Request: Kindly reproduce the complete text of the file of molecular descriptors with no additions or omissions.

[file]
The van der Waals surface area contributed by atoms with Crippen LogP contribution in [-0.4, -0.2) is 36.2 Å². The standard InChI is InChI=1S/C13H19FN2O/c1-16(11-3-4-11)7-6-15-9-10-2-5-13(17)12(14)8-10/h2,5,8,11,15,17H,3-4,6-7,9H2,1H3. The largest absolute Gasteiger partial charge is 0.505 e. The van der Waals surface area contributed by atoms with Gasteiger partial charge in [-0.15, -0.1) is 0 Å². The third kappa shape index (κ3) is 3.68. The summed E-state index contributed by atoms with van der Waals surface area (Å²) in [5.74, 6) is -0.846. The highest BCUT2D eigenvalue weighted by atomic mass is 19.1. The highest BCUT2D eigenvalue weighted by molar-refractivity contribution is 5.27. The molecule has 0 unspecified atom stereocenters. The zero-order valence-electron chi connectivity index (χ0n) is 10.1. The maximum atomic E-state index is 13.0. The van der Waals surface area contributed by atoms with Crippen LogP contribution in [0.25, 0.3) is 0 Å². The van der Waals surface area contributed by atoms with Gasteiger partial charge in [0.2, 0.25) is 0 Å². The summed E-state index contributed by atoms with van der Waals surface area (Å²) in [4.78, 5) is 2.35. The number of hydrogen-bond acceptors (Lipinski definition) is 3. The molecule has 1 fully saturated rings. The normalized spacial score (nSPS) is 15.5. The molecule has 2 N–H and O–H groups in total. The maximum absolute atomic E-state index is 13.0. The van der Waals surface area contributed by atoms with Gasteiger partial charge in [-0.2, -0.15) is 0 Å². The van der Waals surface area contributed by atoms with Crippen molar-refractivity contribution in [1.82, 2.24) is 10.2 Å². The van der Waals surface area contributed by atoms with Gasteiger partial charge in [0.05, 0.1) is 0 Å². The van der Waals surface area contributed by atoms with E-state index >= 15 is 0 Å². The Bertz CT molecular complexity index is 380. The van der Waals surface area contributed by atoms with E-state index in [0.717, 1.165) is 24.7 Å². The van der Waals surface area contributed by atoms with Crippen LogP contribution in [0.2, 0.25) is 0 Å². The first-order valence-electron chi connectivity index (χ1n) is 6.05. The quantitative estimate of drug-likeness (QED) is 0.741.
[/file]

The van der Waals surface area contributed by atoms with Crippen LogP contribution in [-0.4, -0.2) is 36.2 Å². The standard InChI is InChI=1S/C13H19FN2O/c1-16(11-3-4-11)7-6-15-9-10-2-5-13(17)12(14)8-10/h2,5,8,11,15,17H,3-4,6-7,9H2,1H3. The largest absolute Gasteiger partial charge is 0.505 e. The van der Waals surface area contributed by atoms with Gasteiger partial charge in [-0.15, -0.1) is 0 Å². The third kappa shape index (κ3) is 3.68. The summed E-state index contributed by atoms with van der Waals surface area (Å²) in [5.74, 6) is -0.846. The highest BCUT2D eigenvalue weighted by atomic mass is 19.1. The highest BCUT2D eigenvalue weighted by molar-refractivity contribution is 5.27. The molecule has 0 unspecified atom stereocenters. The zero-order valence-electron chi connectivity index (χ0n) is 10.1. The maximum atomic E-state index is 13.0. The van der Waals surface area contributed by atoms with Crippen LogP contribution in [0.25, 0.3) is 0 Å². The van der Waals surface area contributed by atoms with Gasteiger partial charge in [0.2, 0.25) is 0 Å². The summed E-state index contributed by atoms with van der Waals surface area (Å²) in [4.78, 5) is 2.35. The number of hydrogen-bond acceptors (Lipinski definition) is 3. The molecule has 1 fully saturated rings. The normalized spacial score (nSPS) is 15.5. The molecule has 2 N–H and O–H groups in total. The maximum absolute atomic E-state index is 13.0. The van der Waals surface area contributed by atoms with Gasteiger partial charge in [-0.2, -0.15) is 0 Å². The van der Waals surface area contributed by atoms with Crippen molar-refractivity contribution in [1.82, 2.24) is 10.2 Å². The van der Waals surface area contributed by atoms with Gasteiger partial charge in [0.05, 0.1) is 0 Å². The van der Waals surface area contributed by atoms with E-state index >= 15 is 0 Å². The Bertz CT molecular complexity index is 380. The van der Waals surface area contributed by atoms with E-state index in [0.717, 1.165) is 24.7 Å². The van der Waals surface area contributed by atoms with Crippen LogP contribution in [0.2, 0.25) is 0 Å². The first-order valence-electron chi connectivity index (χ1n) is 6.05. The quantitative estimate of drug-likeness (QED) is 0.741.